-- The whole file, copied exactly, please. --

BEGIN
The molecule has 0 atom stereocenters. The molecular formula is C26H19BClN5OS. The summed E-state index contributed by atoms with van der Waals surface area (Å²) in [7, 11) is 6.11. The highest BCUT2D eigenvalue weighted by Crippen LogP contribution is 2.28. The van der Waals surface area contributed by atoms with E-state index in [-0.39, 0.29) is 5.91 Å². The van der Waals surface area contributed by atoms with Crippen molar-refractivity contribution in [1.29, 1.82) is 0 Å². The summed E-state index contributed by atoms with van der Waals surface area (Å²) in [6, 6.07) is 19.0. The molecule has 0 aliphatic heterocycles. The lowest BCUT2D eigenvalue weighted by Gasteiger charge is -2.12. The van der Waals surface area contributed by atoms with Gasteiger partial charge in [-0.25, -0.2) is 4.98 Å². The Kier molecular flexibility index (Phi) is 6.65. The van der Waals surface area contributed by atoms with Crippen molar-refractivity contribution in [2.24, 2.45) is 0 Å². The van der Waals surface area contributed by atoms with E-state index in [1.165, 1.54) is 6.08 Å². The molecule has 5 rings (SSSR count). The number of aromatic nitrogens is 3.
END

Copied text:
The molecule has 0 atom stereocenters. The molecular formula is C26H19BClN5OS. The summed E-state index contributed by atoms with van der Waals surface area (Å²) in [7, 11) is 6.11. The highest BCUT2D eigenvalue weighted by Crippen LogP contribution is 2.28. The van der Waals surface area contributed by atoms with E-state index in [-0.39, 0.29) is 5.91 Å². The van der Waals surface area contributed by atoms with Crippen molar-refractivity contribution in [1.29, 1.82) is 0 Å². The summed E-state index contributed by atoms with van der Waals surface area (Å²) in [6, 6.07) is 19.0. The molecule has 0 aliphatic heterocycles. The lowest BCUT2D eigenvalue weighted by Gasteiger charge is -2.12. The van der Waals surface area contributed by atoms with Gasteiger partial charge in [-0.25, -0.2) is 4.98 Å². The Kier molecular flexibility index (Phi) is 6.65. The van der Waals surface area contributed by atoms with Crippen molar-refractivity contribution in [2.24, 2.45) is 0 Å². The van der Waals surface area contributed by atoms with E-state index in [1.165, 1.54) is 6.08 Å². The molecule has 5 rings (SSSR count). The number of aromatic nitrogens is 3.